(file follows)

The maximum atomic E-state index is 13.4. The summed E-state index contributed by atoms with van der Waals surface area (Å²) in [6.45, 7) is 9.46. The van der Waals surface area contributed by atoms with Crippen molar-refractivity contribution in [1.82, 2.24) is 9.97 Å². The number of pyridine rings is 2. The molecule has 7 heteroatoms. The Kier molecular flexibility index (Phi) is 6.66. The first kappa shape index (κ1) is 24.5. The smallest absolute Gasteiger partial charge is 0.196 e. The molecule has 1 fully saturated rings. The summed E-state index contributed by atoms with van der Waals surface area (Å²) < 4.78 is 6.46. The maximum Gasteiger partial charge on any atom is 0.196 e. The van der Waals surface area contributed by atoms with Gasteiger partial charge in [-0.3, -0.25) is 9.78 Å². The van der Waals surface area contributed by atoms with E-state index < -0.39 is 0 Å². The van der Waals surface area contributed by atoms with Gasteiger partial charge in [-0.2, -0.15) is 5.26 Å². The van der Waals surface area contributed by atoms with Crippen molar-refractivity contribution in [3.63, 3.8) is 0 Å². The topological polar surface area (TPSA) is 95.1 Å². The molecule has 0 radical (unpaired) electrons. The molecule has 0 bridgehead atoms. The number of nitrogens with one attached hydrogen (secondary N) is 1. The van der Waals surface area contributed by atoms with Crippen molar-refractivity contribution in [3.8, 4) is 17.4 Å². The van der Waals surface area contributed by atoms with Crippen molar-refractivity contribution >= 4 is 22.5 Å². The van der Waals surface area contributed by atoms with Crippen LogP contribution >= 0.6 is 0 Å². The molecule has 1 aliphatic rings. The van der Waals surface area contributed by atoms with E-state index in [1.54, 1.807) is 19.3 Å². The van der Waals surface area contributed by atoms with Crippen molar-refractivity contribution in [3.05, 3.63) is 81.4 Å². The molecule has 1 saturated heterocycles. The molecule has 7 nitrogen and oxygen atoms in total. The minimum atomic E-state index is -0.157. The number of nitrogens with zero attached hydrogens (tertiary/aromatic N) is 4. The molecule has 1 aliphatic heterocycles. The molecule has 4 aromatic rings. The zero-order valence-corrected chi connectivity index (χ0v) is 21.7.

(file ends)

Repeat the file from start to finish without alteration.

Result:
The maximum atomic E-state index is 13.4. The summed E-state index contributed by atoms with van der Waals surface area (Å²) in [6.45, 7) is 9.46. The van der Waals surface area contributed by atoms with Crippen molar-refractivity contribution in [1.82, 2.24) is 9.97 Å². The number of pyridine rings is 2. The molecule has 7 heteroatoms. The Kier molecular flexibility index (Phi) is 6.66. The first kappa shape index (κ1) is 24.5. The smallest absolute Gasteiger partial charge is 0.196 e. The molecule has 1 fully saturated rings. The summed E-state index contributed by atoms with van der Waals surface area (Å²) < 4.78 is 6.46. The maximum Gasteiger partial charge on any atom is 0.196 e. The van der Waals surface area contributed by atoms with Gasteiger partial charge in [-0.3, -0.25) is 9.78 Å². The van der Waals surface area contributed by atoms with E-state index < -0.39 is 0 Å². The van der Waals surface area contributed by atoms with Gasteiger partial charge in [-0.2, -0.15) is 5.26 Å². The van der Waals surface area contributed by atoms with Crippen molar-refractivity contribution in [3.63, 3.8) is 0 Å². The topological polar surface area (TPSA) is 95.1 Å². The molecule has 0 radical (unpaired) electrons. The molecule has 0 bridgehead atoms. The number of nitrogens with one attached hydrogen (secondary N) is 1. The van der Waals surface area contributed by atoms with Crippen molar-refractivity contribution in [3.8, 4) is 17.4 Å². The van der Waals surface area contributed by atoms with Crippen molar-refractivity contribution >= 4 is 22.5 Å². The van der Waals surface area contributed by atoms with Crippen LogP contribution >= 0.6 is 0 Å². The molecule has 1 aliphatic rings. The van der Waals surface area contributed by atoms with E-state index in [1.54, 1.807) is 19.3 Å². The van der Waals surface area contributed by atoms with Crippen molar-refractivity contribution in [3.05, 3.63) is 81.4 Å². The molecule has 1 saturated heterocycles. The molecule has 7 nitrogen and oxygen atoms in total. The minimum atomic E-state index is -0.157. The number of nitrogens with zero attached hydrogens (tertiary/aromatic N) is 4. The molecule has 1 aliphatic heterocycles. The molecule has 4 aromatic rings. The zero-order valence-corrected chi connectivity index (χ0v) is 21.7.